My passion is ground up, clean traditional climbing. I don’t toprope projects to suss out the moves or the gear. I use this practice when I am either attempting to repeat established lines or when I am putting up a new climb.
Why? This is more rewarding for me. It is more exciting and fun to struggle with a climb, go for it when uncertain, arrange gear under fire, depend on the quality of my gear, fall, and rise to the challenge. Of course, for those hard climbs more time is required to get a project redpointed. It also results in more falls, more sweat, more blood, and more fear. Consequently, the feeling of accomplishment is greater when the effort is done.
When establishing new routes I use bolts quite sparingly and only when they are necessary to prevent long or dangerous falls. If I can figure out a way to protect a line with clean gear it is a much better experience than simply placing a bolt and moving on.
One of the most controversial topics in climbing is the legitimacy of “agressive” cleaning, chiseling, and gluing. All of these actions can be done on some sort of continuum; generally more radical measures are used on poor rock. I do not feel any of these practices are acceptable. Steve Grossman once said “climb what is there” and I think that is a good, simple way to put it.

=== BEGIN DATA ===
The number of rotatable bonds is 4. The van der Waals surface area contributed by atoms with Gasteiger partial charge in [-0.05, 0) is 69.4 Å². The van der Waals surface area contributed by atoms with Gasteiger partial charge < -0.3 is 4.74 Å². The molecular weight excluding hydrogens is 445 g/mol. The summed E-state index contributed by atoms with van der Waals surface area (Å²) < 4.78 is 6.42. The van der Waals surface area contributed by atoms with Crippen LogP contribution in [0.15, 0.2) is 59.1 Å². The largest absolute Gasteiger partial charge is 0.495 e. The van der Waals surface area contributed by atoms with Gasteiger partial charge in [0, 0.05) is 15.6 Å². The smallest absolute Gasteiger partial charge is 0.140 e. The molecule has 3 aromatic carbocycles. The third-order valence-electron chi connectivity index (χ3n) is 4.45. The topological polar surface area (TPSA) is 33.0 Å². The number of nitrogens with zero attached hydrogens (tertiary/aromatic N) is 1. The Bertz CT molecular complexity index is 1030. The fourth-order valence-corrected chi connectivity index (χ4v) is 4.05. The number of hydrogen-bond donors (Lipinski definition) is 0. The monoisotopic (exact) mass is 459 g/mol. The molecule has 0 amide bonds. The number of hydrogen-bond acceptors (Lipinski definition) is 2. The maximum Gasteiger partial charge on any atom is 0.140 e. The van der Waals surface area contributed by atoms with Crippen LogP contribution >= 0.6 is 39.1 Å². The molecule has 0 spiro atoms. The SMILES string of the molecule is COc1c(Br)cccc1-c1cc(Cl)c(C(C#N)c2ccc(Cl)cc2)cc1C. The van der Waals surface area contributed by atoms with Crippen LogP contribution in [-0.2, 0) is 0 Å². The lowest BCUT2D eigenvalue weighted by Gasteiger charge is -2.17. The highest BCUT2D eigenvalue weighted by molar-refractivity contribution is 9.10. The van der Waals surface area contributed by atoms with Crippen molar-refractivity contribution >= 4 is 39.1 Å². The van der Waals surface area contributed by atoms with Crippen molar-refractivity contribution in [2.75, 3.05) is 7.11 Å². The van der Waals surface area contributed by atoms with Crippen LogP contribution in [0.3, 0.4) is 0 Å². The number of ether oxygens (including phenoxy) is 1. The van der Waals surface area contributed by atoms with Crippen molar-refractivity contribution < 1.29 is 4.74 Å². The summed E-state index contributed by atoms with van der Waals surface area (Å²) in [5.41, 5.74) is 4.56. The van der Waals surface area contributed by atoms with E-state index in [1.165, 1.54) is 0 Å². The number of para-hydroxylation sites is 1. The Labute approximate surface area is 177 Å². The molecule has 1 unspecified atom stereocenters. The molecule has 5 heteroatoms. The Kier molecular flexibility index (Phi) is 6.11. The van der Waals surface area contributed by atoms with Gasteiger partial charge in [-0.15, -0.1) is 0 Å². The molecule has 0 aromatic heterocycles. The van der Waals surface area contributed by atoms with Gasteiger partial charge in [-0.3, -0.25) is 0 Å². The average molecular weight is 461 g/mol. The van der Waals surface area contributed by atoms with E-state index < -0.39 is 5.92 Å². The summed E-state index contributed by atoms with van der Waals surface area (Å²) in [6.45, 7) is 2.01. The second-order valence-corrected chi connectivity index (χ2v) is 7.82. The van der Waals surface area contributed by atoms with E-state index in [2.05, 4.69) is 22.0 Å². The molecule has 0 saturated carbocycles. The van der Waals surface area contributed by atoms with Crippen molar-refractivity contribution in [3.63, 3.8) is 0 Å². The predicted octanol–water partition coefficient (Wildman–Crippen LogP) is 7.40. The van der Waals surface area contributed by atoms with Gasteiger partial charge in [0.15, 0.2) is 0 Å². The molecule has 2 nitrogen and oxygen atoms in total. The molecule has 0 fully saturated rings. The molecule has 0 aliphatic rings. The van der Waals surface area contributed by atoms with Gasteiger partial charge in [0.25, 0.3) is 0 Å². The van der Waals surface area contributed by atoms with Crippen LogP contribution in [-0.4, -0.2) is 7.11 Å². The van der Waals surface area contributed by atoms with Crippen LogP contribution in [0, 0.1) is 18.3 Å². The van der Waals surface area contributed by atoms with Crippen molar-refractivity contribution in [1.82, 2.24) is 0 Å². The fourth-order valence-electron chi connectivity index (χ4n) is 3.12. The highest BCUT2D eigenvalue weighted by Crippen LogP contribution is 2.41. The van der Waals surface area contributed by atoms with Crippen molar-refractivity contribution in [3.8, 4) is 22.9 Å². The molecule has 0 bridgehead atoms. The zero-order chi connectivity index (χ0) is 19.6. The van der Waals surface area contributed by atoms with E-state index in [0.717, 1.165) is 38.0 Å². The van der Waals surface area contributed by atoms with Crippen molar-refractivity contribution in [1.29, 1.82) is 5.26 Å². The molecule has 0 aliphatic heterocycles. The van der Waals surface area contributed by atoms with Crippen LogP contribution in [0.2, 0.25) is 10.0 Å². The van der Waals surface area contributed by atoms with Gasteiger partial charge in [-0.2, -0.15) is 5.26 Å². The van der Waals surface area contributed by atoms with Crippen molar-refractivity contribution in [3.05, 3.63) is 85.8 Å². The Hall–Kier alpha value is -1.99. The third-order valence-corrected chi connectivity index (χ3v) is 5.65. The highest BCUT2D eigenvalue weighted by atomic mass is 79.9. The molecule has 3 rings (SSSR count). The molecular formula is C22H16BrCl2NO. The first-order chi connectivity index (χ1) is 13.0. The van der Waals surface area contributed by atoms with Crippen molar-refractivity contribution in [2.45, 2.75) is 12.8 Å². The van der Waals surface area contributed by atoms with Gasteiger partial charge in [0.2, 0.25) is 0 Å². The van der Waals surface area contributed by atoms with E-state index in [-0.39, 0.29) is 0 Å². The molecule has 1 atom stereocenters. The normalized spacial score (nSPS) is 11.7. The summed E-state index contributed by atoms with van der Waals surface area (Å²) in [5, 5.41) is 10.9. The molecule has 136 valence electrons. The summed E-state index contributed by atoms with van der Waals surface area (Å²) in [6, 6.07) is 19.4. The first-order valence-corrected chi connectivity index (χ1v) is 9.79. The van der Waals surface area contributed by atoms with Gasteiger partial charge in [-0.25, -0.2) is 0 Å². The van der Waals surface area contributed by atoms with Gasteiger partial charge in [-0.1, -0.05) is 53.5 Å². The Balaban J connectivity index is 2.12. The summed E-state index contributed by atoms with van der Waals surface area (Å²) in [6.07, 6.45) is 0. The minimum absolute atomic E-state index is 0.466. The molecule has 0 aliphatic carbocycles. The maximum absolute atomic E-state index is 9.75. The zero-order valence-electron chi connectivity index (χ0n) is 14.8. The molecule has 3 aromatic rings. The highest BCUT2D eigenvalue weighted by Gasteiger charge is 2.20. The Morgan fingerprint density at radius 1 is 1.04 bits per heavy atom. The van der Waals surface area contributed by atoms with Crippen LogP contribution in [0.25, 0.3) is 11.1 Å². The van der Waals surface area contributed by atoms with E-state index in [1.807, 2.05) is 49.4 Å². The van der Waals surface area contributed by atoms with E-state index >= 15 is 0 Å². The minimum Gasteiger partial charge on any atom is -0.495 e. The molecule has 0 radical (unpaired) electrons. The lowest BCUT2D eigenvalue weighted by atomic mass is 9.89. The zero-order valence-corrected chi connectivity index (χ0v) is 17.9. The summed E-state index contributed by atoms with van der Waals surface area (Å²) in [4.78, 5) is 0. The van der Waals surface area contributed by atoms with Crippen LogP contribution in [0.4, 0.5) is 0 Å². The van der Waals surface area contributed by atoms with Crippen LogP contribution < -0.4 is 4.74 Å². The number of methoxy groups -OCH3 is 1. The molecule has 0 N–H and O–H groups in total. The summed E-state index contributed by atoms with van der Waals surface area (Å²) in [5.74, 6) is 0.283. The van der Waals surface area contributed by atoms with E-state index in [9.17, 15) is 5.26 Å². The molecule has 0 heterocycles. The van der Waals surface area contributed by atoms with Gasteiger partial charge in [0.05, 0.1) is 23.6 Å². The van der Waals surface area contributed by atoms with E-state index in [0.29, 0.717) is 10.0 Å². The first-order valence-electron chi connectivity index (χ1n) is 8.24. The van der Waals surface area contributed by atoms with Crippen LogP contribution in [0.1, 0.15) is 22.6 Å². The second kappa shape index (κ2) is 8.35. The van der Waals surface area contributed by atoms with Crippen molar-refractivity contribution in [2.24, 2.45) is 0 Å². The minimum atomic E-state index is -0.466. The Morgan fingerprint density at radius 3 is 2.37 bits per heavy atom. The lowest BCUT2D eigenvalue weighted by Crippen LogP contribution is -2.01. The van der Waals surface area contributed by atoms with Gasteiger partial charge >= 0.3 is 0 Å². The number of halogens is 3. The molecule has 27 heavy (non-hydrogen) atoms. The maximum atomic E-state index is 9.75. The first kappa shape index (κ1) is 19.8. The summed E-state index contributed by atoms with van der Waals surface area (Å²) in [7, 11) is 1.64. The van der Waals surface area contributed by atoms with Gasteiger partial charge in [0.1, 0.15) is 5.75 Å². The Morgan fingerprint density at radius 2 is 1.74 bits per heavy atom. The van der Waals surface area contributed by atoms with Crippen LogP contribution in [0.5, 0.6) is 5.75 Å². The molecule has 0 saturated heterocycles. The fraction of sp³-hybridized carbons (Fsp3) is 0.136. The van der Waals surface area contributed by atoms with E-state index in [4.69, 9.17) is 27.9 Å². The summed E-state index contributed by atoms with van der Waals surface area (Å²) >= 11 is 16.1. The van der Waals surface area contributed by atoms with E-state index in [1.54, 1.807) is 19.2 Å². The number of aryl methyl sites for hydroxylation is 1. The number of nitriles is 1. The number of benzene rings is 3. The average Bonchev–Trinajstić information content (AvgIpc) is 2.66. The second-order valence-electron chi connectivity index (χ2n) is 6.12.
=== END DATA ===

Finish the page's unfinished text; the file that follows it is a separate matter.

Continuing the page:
Keep in mind that glue use and outright chiseling is illegal on Federal land. This news is from the National Policy Director of the Access Fund.
Climbing on public property is a priviledge. We do not own the rock or have any more right to it than others. These resources are shared and limited. Because of this, each of us needs to practice responsible use of our resources. This includes:
1) Limiting our impact. Leave No Trace is an excellent resource for those who enjoy outdoor recreation. Climbers can begin limiting their impact by utilizing their suggestions.
2) For those developing routes, utilizing clean protection whereever possible and avoiding over-development.